Scientists have claimed that ECG (electrocardiogram) tests, which are commonly given to people with suspected angina to predict the likelihood future of heart disease, have limited accuracy.
Angina is the most common symptom of coronary artery disease. Patients are assessed at rapid access chest pain clinics, designed to ensure that a specialist can assess people who develop new symptoms of suspected angina within two weeks of referral.
A study published on the online British Medical Journal has claimed that despite of conducting ECG, there is still need for alternative tests, which add predictive value to that obtained from the patient's clinical history.
The most commonly performed non-invasive test used in suspected angina patients is the immediate assessment using ECG while patients are resting and when they are exercising, but its ability to predict future heart disease is unknown.
Led by the London Chest Hospital, the researchers studied 8176 patients with suspected angina and no prior diagnosis of heart disease, who were referred by their doctor to one of six chest pain clinics.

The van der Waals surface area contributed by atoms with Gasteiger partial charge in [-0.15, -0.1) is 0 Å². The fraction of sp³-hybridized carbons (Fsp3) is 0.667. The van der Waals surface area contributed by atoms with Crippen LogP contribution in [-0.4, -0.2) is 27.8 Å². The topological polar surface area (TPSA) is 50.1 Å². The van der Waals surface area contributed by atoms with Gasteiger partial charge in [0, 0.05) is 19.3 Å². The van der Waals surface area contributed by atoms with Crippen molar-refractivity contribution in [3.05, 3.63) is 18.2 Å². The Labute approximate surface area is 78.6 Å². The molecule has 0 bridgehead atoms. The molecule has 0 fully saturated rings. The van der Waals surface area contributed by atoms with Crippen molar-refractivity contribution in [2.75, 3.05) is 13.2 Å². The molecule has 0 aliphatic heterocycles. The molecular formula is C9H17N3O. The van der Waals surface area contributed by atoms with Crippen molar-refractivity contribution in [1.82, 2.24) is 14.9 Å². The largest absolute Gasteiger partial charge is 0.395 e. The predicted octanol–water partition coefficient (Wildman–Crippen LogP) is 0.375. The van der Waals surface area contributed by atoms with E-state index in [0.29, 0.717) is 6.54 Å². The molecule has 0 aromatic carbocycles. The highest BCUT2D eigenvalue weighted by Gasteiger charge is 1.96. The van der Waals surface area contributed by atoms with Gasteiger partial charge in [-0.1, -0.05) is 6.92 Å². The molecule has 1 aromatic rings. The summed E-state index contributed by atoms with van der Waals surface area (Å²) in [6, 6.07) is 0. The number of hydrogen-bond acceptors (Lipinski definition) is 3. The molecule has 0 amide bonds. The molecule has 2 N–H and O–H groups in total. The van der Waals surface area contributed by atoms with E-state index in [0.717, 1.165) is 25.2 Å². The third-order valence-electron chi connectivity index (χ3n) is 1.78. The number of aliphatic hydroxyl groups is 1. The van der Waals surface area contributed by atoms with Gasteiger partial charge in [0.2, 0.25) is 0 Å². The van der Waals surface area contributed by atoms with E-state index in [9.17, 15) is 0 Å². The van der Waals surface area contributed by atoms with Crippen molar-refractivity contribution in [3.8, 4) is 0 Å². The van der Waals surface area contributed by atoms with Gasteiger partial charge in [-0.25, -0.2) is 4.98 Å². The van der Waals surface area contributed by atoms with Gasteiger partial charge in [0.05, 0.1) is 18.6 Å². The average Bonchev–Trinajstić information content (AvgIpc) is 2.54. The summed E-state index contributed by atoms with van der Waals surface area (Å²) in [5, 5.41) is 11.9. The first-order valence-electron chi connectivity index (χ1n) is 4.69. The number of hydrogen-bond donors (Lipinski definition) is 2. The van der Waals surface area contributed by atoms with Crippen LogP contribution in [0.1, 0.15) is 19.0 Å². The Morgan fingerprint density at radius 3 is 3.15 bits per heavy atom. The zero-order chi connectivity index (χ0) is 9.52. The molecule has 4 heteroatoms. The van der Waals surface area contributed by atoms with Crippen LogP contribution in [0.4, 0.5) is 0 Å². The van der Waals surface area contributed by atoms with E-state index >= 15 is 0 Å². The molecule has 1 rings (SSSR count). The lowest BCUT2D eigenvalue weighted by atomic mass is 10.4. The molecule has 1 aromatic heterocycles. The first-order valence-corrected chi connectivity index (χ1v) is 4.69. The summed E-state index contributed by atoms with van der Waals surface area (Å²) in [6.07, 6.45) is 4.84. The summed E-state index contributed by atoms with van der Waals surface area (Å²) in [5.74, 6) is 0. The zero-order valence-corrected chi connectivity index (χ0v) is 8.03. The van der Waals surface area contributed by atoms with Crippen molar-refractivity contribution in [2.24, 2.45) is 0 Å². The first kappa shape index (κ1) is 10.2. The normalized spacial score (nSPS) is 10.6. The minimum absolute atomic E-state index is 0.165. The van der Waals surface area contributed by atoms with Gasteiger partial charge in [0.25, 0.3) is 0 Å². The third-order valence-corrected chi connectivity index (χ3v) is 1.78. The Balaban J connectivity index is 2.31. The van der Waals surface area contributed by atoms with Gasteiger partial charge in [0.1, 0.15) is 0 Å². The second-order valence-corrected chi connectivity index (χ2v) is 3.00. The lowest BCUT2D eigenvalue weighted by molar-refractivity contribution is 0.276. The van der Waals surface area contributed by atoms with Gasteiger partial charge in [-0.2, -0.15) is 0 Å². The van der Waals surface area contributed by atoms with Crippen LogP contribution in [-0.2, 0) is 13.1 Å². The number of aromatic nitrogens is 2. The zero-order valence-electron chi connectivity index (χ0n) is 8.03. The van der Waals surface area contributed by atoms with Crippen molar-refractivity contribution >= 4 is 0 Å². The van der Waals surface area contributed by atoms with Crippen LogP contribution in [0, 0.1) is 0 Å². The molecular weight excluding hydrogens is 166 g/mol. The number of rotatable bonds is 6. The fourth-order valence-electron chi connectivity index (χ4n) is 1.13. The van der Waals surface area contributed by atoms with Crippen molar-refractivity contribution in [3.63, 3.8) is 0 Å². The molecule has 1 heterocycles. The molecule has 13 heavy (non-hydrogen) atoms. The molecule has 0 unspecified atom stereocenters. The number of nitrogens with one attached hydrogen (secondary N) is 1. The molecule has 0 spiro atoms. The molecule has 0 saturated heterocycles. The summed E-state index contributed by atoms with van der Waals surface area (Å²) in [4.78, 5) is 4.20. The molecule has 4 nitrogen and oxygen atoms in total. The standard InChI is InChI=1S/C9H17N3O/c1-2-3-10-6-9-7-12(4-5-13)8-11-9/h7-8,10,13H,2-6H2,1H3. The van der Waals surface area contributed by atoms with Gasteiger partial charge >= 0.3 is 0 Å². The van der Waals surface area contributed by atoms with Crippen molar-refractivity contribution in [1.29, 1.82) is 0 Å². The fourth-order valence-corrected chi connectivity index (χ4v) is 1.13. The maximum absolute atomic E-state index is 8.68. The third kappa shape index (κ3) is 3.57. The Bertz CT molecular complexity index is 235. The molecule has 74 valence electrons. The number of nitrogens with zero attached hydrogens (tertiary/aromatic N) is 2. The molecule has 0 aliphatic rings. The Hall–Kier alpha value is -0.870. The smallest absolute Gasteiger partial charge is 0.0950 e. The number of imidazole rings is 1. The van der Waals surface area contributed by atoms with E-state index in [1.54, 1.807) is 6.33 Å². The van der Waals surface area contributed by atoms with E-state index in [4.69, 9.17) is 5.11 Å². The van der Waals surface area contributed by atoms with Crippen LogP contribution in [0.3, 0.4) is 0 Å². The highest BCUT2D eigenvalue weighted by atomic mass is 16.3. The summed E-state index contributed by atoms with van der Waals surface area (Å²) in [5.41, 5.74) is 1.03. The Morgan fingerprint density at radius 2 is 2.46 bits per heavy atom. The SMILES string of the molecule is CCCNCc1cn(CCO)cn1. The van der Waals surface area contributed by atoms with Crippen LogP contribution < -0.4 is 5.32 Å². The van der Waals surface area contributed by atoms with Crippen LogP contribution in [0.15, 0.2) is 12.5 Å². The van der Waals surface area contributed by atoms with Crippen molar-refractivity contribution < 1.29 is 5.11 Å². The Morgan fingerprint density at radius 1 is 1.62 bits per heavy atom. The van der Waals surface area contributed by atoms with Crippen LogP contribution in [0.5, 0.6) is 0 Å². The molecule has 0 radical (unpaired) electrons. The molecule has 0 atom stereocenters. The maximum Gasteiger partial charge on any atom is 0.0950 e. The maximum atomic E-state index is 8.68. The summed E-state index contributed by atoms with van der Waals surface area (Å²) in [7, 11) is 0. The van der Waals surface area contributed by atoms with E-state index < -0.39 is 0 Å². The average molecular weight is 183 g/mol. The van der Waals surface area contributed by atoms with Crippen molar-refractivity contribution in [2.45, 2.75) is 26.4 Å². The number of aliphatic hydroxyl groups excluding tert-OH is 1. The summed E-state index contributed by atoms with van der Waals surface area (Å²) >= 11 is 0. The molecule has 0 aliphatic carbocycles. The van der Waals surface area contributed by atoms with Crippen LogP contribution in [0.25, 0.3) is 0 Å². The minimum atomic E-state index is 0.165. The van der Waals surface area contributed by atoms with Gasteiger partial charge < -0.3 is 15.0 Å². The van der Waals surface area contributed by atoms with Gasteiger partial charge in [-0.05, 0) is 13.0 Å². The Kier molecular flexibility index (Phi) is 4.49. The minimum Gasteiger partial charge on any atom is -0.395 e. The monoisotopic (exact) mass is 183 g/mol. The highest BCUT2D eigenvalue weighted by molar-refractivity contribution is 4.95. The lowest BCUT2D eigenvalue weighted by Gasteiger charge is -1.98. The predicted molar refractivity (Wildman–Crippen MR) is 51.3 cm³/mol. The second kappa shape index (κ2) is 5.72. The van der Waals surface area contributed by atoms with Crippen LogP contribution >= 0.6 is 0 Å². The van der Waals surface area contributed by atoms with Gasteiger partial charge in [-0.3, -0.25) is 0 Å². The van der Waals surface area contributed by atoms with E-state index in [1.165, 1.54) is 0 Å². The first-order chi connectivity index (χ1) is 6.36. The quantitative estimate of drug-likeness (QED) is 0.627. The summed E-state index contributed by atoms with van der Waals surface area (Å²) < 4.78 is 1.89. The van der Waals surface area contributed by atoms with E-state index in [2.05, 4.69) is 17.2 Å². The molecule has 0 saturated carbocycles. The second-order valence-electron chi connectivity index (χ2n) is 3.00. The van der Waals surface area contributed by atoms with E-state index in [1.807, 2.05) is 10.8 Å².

All the patients were clinically assessed (studying data such as age, sex, ethnicity, duration of symptoms, description of chest pain, smoking status, history of hypertension, medications) as well as having an ECG done while they were resting.
4873 of the patients had an exercise ECG performed and were split into two groups, one comprising 4848 patients with a "summary" result recorded, and the other with 1422 patients who additionally had "detailed" exercise ECG data recorded. All patients were followed up for the next few years.
It was found that close to fifty percent of all coronary 'events' that happened to people during the follow up period occurred in patients who had had a negative exercise ECG that did not indicate any heart problems.
The authors said that the results indicate that exercise ECGs are limited in how accurately they predict the risk of future heart disease.
They found that a routine clinical assessment provided almost as much predictive information about future heart problems as having an ECG.
The resting ECG showed no additional benefit to the information obtained from the history and examination.
The authors concluded that ECG tests are of limited value in identifying potential future coronary problems in patients with suspected angina and no prior diagnosis of heart disease, adding little to routine clinical assessment including the patient's history and an examination.
The researchers said: "The limited incremental value of these widely applied tests emphasises the need for more effective methods of risk stratification in this group of patients."